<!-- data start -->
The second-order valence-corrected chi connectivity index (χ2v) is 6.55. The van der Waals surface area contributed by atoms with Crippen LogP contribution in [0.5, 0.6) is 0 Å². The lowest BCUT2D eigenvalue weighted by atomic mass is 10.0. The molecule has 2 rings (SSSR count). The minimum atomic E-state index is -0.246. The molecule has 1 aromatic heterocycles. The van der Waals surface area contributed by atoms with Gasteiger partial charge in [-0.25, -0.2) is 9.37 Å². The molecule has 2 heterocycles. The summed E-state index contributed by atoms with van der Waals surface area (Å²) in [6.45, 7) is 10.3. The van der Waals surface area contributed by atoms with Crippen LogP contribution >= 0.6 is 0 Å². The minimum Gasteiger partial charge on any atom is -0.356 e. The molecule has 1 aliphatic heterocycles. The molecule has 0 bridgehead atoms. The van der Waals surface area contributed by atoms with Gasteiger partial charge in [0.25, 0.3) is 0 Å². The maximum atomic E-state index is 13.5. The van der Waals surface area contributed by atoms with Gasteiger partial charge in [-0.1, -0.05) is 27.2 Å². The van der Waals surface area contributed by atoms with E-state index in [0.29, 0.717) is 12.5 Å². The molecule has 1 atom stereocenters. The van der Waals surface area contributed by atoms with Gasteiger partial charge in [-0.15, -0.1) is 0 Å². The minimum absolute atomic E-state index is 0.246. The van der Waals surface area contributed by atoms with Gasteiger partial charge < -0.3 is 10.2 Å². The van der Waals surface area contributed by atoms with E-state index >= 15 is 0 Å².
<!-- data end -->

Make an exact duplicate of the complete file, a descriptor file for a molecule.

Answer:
The second-order valence-corrected chi connectivity index (χ2v) is 6.55. The van der Waals surface area contributed by atoms with Crippen LogP contribution in [0.5, 0.6) is 0 Å². The lowest BCUT2D eigenvalue weighted by atomic mass is 10.0. The molecule has 2 rings (SSSR count). The minimum atomic E-state index is -0.246. The molecule has 1 aromatic heterocycles. The van der Waals surface area contributed by atoms with Gasteiger partial charge in [-0.25, -0.2) is 9.37 Å². The molecule has 2 heterocycles. The summed E-state index contributed by atoms with van der Waals surface area (Å²) in [6.45, 7) is 10.3. The van der Waals surface area contributed by atoms with Crippen LogP contribution >= 0.6 is 0 Å². The minimum Gasteiger partial charge on any atom is -0.356 e. The molecule has 1 aliphatic heterocycles. The molecule has 0 bridgehead atoms. The van der Waals surface area contributed by atoms with Gasteiger partial charge in [0.25, 0.3) is 0 Å². The maximum atomic E-state index is 13.5. The van der Waals surface area contributed by atoms with Gasteiger partial charge in [-0.1, -0.05) is 27.2 Å². The van der Waals surface area contributed by atoms with E-state index in [0.29, 0.717) is 12.5 Å². The molecule has 1 atom stereocenters. The van der Waals surface area contributed by atoms with Gasteiger partial charge in [-0.15, -0.1) is 0 Å². The minimum absolute atomic E-state index is 0.246. The van der Waals surface area contributed by atoms with Gasteiger partial charge < -0.3 is 10.2 Å². The van der Waals surface area contributed by atoms with E-state index >= 15 is 0 Å².